Supporters of school voucher legislation in Pa. show their disappointment
After an 11th hour deal to patch together competing versions of a school voucher program failed to materialize Wednesday in the Pennsylvania Legislature, supporters of the bills expressed their disappointment.
Orthodox Union, the nation’s largest Orthodox Jewish umbrella organization, released a statement:
It’s a sad day for children and families across the Commonwealth. Those seeking greater educational opportunity and those families struggling to shoulder the financial burden of education are left waiting. While fully funding EITC at its current maximum is a positive sign after years of cuts, the compromise being negotiated would have helped thousands more. We hope for the sake of Pennsylvania’s children, the Legislature can revisit this as soon as possible and agree to help even more families in need.
At libertarian think tank Cato Institute, Adam Schaeffer lamented the collapse in bicameral negotiations because it postponed a vote on the Educational Improvement Tax Credit (EITC). As TAI has explained Schaeffer’s position before, EITC to him is a better program since it rewards donors with tax credits for subsidizing student private school tuition without placing regulatory constraints on the participating schools. The bills that would have established a voucher program — SB1, HB 1708, HB 1678, and HB 1679 — would have imposed new bureaucratic burdens on private schools receiving public dollars to enroll students, says Schaeffer.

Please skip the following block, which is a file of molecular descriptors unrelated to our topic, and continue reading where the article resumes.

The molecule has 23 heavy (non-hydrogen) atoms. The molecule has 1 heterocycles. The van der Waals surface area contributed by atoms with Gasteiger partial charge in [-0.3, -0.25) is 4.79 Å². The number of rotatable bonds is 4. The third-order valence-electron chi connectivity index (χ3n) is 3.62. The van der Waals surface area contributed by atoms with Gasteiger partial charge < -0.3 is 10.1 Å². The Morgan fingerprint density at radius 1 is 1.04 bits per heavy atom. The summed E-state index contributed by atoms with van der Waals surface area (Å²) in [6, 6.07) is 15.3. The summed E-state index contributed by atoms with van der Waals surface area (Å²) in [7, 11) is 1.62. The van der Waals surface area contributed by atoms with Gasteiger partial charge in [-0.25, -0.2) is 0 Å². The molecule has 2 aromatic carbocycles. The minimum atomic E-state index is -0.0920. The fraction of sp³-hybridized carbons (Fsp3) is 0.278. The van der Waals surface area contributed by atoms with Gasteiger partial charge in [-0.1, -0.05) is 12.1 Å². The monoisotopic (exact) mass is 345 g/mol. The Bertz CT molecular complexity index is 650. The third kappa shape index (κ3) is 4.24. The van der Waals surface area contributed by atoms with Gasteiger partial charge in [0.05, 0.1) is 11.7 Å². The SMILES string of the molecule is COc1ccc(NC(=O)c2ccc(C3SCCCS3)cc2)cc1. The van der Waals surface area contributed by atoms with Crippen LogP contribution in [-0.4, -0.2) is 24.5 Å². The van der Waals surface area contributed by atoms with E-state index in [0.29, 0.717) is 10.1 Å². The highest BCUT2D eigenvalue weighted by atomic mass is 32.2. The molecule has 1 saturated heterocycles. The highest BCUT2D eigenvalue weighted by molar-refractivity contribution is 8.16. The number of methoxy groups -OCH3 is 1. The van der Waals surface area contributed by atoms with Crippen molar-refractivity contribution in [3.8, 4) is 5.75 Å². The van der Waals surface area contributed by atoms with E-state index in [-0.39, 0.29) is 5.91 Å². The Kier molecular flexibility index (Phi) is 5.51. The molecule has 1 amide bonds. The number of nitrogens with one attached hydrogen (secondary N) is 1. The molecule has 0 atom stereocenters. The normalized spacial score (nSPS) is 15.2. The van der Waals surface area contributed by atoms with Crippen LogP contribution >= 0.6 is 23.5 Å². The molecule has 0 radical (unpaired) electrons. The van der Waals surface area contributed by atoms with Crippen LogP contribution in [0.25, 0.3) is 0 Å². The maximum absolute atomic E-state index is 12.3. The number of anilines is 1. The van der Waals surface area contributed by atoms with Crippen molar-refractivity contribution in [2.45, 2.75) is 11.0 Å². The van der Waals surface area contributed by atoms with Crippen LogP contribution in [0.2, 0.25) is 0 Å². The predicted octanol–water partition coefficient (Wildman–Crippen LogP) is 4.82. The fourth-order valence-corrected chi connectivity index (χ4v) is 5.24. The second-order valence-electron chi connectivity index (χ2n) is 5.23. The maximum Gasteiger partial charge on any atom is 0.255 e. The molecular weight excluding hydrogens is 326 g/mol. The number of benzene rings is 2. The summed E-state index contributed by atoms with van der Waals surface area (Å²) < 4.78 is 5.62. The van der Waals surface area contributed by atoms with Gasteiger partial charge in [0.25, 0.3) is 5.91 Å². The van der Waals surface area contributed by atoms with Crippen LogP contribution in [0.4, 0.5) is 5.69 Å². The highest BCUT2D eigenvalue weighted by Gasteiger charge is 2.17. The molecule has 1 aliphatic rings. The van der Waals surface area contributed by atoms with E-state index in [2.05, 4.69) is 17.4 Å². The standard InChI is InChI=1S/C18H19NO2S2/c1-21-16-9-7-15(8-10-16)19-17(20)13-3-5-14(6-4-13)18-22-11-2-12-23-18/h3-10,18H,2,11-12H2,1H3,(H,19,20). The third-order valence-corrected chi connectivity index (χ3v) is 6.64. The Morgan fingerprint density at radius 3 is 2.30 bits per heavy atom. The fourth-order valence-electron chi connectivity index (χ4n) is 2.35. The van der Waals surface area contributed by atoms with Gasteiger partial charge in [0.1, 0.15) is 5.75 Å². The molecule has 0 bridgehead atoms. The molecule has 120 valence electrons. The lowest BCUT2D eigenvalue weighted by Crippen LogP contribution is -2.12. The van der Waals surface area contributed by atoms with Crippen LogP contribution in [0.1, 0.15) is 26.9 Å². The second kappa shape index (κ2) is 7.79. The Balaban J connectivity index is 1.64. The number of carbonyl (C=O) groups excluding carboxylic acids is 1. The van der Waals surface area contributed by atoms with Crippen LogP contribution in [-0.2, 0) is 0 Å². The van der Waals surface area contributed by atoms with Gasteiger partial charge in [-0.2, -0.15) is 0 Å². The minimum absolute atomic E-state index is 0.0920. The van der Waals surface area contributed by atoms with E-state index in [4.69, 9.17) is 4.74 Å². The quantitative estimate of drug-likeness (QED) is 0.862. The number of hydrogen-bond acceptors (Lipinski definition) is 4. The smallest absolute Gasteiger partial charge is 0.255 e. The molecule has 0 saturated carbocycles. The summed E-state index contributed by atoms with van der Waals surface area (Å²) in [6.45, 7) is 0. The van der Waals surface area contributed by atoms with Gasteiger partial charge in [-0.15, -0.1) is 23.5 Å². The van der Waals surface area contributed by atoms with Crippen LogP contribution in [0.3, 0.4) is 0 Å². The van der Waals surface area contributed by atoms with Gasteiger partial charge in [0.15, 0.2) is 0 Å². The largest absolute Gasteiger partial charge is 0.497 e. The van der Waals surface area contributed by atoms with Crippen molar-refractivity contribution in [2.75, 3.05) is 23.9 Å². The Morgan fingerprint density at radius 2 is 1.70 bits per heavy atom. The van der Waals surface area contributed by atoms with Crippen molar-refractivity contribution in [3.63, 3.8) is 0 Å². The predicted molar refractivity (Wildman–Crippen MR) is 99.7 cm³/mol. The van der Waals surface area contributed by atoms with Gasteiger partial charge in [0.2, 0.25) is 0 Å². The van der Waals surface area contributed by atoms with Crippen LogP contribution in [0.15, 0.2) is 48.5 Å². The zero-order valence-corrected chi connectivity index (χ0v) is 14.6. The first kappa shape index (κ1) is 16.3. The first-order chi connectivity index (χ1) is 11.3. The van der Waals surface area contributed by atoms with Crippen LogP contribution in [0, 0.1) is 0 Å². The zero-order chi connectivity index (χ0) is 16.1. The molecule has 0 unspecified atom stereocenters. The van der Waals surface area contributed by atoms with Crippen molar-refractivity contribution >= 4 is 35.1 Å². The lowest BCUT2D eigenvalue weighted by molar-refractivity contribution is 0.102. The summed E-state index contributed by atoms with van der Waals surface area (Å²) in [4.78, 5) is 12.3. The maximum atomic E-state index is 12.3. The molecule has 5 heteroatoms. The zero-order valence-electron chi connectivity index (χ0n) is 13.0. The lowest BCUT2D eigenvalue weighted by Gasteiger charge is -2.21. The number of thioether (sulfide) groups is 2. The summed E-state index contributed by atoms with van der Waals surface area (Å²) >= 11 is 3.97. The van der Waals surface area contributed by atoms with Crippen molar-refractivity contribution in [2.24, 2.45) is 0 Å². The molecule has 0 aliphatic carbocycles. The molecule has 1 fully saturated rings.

As a political prescription, Schaeffer offers this:
The EITC should not be legislatively handcuffed to vouchers. Vouchers are an inferior policy and a proven political liability. For once the popular, politically smart, most principled, and most effective thing to do are all the same; drop the voucher drama and expand the education tax credit program.
In a follow up email to an interview with TAI, the author of HB 1678, and HB 1679, Rep. Curt Schroder wrote:
There is no consensus on which bill or version of school choice to pass. That consensus cannot occur during the last week of session while we are passing budgets and related bills. Furthermore, the House cannot be blamed for the failure of SB 1 to be reported from the Senate. If the groups driving this issue are finally willing to listen to reasonable proposals from House members, we might be able to make progress. It is my hope that over the summer the differences can be resolved and all choice supporters can unite behind a proposal we can pass.
Students First, a PAC that has financed numerous school voucher movements across the country, is still reserving hope an agreement can be struck, posting an urgent memo on its website encouraging supporters to press legislators for a final resolution.